A new report on the COVID-19 variant omicron was published Sunday by the World Health Organization, just two days after labeling it a variant of concern.
The WHO said it’s currently coordinating with researchers around the globe to learn more about the variant with current and upcoming studies that explore omicron’s transmissibility, preventability, severity and treatment options.
How dangerous is omicron?
It can’t be said yet whether omicron is more transmissible than the original COVID-19 virus or any of its variants, including delta, according to the organization. Case numbers are currently rising in South Africa where omicron was first detected, but epidemiologists are still working to learn if the spread there is due to the variant or the location. Hospitalization rates are also on the rise in South Africa, but preliminary studies haven’t yet determined if it’s specifically because of omicron’s effects on the body. The WHO clarified all other variants of COVID-19, including delta, can cause severe disease or death.
It will take days or weeks for researchers to determine if omicron infections are more severe than those of other variants, the WHO said. Officials also said there is currently no information to suggest that omicron symptoms are any different than those from other variants.
How effective are our defenses against omicron?
Like other aspects of the variant, the WHO said it could take weeks to better determine the likeliness of reinfection from omicron. Preliminary studies suggest there may be an increased risk of reinfection for both vaccinated and previously infected people compared to other variants, and the WHO said it’s working with technical partners to learn if conventional COVID-19 vaccine options put up as good of defense against omicron as they do against the dominant virus and other strains.
The WHO said common PCR tests will detect an omicron infection, but studies are ongoing to learn if other test types can reliably detect it, such as rapid antigen tests. As far as treatment options, corticosteroids and IL6 receptor blockers — such as tocilizumab and sarilumab — will still be effective for patients with severe COVID-19, according to the WHO.
In time, the organization said other treatments will be assessed.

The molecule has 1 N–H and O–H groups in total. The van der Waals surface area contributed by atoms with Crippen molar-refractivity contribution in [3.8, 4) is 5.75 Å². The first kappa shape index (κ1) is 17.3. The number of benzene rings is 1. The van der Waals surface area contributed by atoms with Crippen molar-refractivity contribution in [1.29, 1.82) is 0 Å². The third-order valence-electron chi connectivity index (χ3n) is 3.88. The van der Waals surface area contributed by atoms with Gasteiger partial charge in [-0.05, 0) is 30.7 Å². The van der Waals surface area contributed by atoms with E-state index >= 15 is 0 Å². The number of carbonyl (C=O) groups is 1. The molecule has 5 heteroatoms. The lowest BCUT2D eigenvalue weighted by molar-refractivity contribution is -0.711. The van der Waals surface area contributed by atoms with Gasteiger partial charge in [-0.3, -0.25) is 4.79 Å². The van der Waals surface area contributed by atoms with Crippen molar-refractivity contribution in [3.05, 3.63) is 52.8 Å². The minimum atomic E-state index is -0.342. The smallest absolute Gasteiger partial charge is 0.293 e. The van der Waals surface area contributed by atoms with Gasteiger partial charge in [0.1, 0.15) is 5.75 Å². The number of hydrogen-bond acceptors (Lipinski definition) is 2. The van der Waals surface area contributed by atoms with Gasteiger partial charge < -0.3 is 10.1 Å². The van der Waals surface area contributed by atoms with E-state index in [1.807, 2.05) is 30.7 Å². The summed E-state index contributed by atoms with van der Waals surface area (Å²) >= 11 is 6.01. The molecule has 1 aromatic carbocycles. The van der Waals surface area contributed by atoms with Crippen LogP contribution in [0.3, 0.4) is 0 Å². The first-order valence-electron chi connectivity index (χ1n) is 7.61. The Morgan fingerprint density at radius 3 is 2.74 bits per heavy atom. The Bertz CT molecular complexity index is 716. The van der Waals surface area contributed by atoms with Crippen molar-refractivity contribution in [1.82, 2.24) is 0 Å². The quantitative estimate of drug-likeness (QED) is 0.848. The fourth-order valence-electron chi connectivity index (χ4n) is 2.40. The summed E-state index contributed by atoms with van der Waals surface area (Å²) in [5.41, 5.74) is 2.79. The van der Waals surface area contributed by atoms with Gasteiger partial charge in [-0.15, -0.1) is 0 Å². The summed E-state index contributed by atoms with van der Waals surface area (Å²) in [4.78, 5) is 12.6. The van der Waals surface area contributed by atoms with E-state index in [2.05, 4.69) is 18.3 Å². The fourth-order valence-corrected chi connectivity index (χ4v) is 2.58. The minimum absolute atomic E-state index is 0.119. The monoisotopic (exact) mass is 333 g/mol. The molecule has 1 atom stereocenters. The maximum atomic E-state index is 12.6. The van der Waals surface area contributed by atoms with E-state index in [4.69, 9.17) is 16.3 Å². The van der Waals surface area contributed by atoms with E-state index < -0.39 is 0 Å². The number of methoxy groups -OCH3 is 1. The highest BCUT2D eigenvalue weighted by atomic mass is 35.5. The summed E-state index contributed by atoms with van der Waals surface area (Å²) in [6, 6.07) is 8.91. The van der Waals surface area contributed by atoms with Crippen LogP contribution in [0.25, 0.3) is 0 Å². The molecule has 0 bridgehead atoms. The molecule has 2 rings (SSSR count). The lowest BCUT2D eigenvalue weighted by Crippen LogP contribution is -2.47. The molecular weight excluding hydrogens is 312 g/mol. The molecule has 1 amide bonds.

What should countries do about omicron?
Due to omicron’s designation as a variant of concern, the WHO suggested countries continue to implement public health safety measures while researchers work to learn if the variant is deadlier, more resistant to vaccines or more transmissible than the dominant virus. The WHO urged that access to COVID-19 vaccines should continue to be spread, and if it still isn’t feasible to vaccinate everyone against COVID-19 in any given community, the organization prioritizes its message for vulnerable groups, such as health care workers and the elderly.
Instead of imposing travel bans, the WHO called on countries to follow science and international health regulations.
“Travel restrictions may play a role in slightly reducing the spread of COVID-19 but place a heavy burden on lives and livelihoods,” WHO’s regional director for Africa Matshidiso Moeti said in a statement.
Additionally, the organization said countries should be keeping a close eye on COVID-19 case numbers, cataloging and sequencing tests in order to send reports to the organization to better the collective understanding of omicron’s characteristics.
What should people do about omicron?
According to the organization, health measures that should be implemented are those already proven to reduce COVID-19 transmission overall. So, similar to the organization’s advice for countries, the WHO said people should keep distancing themselves from others, wear a mask, avoid poorly ventilated or crowded areas, wash their hands regularly, keep coughs and sneezes to themselves and get vaccinated against COVID-19 if they have not already.